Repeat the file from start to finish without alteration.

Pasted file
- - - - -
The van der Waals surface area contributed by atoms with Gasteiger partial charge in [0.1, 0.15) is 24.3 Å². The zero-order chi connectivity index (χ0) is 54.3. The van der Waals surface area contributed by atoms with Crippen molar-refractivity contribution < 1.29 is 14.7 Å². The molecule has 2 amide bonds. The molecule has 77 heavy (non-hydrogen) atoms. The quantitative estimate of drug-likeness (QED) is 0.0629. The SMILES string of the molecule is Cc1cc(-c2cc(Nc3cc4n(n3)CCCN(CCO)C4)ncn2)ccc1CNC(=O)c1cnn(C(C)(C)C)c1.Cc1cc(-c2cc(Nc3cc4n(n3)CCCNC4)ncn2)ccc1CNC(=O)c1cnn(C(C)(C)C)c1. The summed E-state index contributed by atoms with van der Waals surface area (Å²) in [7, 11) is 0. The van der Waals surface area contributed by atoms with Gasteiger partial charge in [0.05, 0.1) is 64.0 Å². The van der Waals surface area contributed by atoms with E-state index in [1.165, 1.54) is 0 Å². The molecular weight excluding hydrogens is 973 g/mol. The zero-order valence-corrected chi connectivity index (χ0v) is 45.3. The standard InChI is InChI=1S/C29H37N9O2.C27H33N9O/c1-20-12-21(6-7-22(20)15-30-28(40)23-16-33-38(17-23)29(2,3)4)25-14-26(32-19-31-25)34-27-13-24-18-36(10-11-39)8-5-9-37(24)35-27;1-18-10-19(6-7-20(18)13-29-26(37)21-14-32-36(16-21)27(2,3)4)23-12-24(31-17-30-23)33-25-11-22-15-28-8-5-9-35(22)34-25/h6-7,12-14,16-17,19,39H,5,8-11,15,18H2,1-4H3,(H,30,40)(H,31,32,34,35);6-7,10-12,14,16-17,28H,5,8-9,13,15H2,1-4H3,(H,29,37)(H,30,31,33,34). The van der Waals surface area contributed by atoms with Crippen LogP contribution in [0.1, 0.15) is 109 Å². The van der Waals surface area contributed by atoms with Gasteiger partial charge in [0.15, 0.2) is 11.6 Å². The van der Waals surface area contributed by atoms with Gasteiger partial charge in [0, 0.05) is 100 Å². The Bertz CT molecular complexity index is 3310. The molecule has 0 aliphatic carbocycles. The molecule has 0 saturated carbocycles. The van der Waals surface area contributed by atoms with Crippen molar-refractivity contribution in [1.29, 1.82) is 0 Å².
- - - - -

The van der Waals surface area contributed by atoms with Gasteiger partial charge in [0.1, 0.15) is 24.3 Å². The zero-order chi connectivity index (χ0) is 54.3. The van der Waals surface area contributed by atoms with Crippen molar-refractivity contribution < 1.29 is 14.7 Å². The molecule has 2 amide bonds. The molecule has 77 heavy (non-hydrogen) atoms. The quantitative estimate of drug-likeness (QED) is 0.0629. The SMILES string of the molecule is Cc1cc(-c2cc(Nc3cc4n(n3)CCCN(CCO)C4)ncn2)ccc1CNC(=O)c1cnn(C(C)(C)C)c1.Cc1cc(-c2cc(Nc3cc4n(n3)CCCNC4)ncn2)ccc1CNC(=O)c1cnn(C(C)(C)C)c1. The summed E-state index contributed by atoms with van der Waals surface area (Å²) in [7, 11) is 0. The van der Waals surface area contributed by atoms with Gasteiger partial charge in [0.05, 0.1) is 64.0 Å². The van der Waals surface area contributed by atoms with E-state index in [1.165, 1.54) is 0 Å². The molecular weight excluding hydrogens is 973 g/mol. The zero-order valence-corrected chi connectivity index (χ0v) is 45.3. The standard InChI is InChI=1S/C29H37N9O2.C27H33N9O/c1-20-12-21(6-7-22(20)15-30-28(40)23-16-33-38(17-23)29(2,3)4)25-14-26(32-19-31-25)34-27-13-24-18-36(10-11-39)8-5-9-37(24)35-27;1-18-10-19(6-7-20(18)13-29-26(37)21-14-32-36(16-21)27(2,3)4)23-12-24(31-17-30-23)33-25-11-22-15-28-8-5-9-35(22)34-25/h6-7,12-14,16-17,19,39H,5,8-11,15,18H2,1-4H3,(H,30,40)(H,31,32,34,35);6-7,10-12,14,16-17,28H,5,8-9,13,15H2,1-4H3,(H,29,37)(H,30,31,33,34). The van der Waals surface area contributed by atoms with Crippen LogP contribution in [0.1, 0.15) is 109 Å². The van der Waals surface area contributed by atoms with Gasteiger partial charge in [0.15, 0.2) is 11.6 Å². The van der Waals surface area contributed by atoms with Gasteiger partial charge in [0, 0.05) is 100 Å². The Bertz CT molecular complexity index is 3310. The molecule has 0 aliphatic carbocycles. The molecule has 0 saturated carbocycles. The van der Waals surface area contributed by atoms with Crippen molar-refractivity contribution in [1.29, 1.82) is 0 Å².